RIP Review: The Widow’s Might

October 29, 2012 Book Review 9

With the introduction of kick-ass heroine Lisbeth Salander in Stieg Larsson’s books and Tana French’s very human Cassie Maddox of the Dublin Murder Squad, we have seen an influx of strong female characters in the thriller/mystery genre.  The Widow’s Might takes us into Sandra Brannan’s third Liv Bergen series ~ amateur sleuth, division manager of a successful quarry in Colorado, and down-to-earth, family-oriented, next-door neighbor, daughter, sister and friend ~ an endearing, strong heroine for our time.

In the third installment of the Liv Bergen series, we are taken right back into Sturgis, South Dakota at the end of the annual motorcycle rally made famous by Harley Davidson riders.  Liv was integral in helping FBI agent Streeter Pierce work a particular difficult case involving a motorcycle gang ~ in fact, in the Widow’s Might, one of Pierce’s agents is still deep undercover in a particularly violent gang.  Liv Bergen has informally assisted the FBI in two cases (In the Belly of Jonah and Lot’s Return to Sodom) given her knowledge of the Northwest and it’s diverse population.  In fact, Agent Pierce is now attempting to coerce Liv into the FBI academy at Quantico ~ he just has to convince her to leave the family quarry business. . .

In the Widow’s Might, Liv is thrust into solving the attempted murder of a recent widow confined to a nursing home.  Liv’s rainbow-colored-haired younger sister will not take no for an answer when involving Liv in the “kidnapping”/rescuing of the widow from the home.  It’s upon unofficially investigating the attempted murder that Liv helps Special Agent Pierce discover the handiwork of Pierce’s long-time nemesis ~ the Crooked Man.

Integral to the story is the history of General Custer and the nature of the Black Hills, South Dakota.  Brannan does an excellent job of making the land and the history itself a character all of its own.  And although Liv’s quarry business has taken a temporary back seat to the solving of horrific crimes against elderly individuals, the depth of Brannan’s personal knowledge and experience shines through.  And did I mention the quirky, eccentric sense of humor leaping off the page? Liv Bergen inadvertently attracts trouble even while working to avoid any problems, making her character endearingly believable and relate-able!  Of particular notable character traits Liv embodies is her love of family ~ nothing is going to keep her from protecting her family, even at her own detriment.  Knowing that Sandra Brannan comes from a large family, I have to wonder if that particular trait is somewhat autobiographical.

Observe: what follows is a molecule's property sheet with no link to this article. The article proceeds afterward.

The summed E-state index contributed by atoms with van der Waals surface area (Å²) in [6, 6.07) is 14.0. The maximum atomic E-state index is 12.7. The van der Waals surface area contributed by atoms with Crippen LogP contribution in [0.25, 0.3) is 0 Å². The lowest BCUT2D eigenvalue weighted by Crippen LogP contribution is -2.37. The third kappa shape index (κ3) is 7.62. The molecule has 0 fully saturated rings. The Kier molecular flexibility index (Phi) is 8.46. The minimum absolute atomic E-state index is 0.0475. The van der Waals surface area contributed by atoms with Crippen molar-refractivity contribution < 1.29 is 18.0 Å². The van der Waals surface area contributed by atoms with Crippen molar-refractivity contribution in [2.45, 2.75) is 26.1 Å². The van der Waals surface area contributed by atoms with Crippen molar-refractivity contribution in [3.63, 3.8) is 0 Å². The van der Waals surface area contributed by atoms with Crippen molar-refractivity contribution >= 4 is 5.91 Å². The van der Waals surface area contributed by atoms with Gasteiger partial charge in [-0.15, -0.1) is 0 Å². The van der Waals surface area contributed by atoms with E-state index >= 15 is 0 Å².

I found the Widow’s Might to be a most enjoyable read.  I loved the history interspersed throughout the novel and found the environmental issues to be relevant and immediate.  While Widow’s Might was not as edge-of-your-seat, keep the lights on read as In the Belly of Jonah, I probably enjoyed it as much, if not more than the first two novels.  Liv is human, strong, yet vulnerable and self-sufficient.  Sandra Brannan’s writing is tight, entertaining and includes just the right amount of tantalizing mystery.  Check her out ~ I guarantee Brannan will not disappoint.

Widow’s Might by Sandra Brannan
Received from JKS Communications (many thanks!)
Third Review for RIP Event


9 Responses to “RIP Review: The Widow’s Might”

  1. zibilee

    I love Brennan and think she is one of the nicest authors around. We saw her again at SIBA this year, and I was delighted to hear that this book was out. She told us funny stories, gave us chocolate, and was just generally wonderful. I can’t wait to read this one. It sounds fantastic!

  2. Sandra Brannan

    Thank you, Stacy! So kind of you to say such nice things about WIDOW’S MIGHT. I really apprciate all you’ve done from me as a new author in 2010 and hope to see you again sometime in the future.

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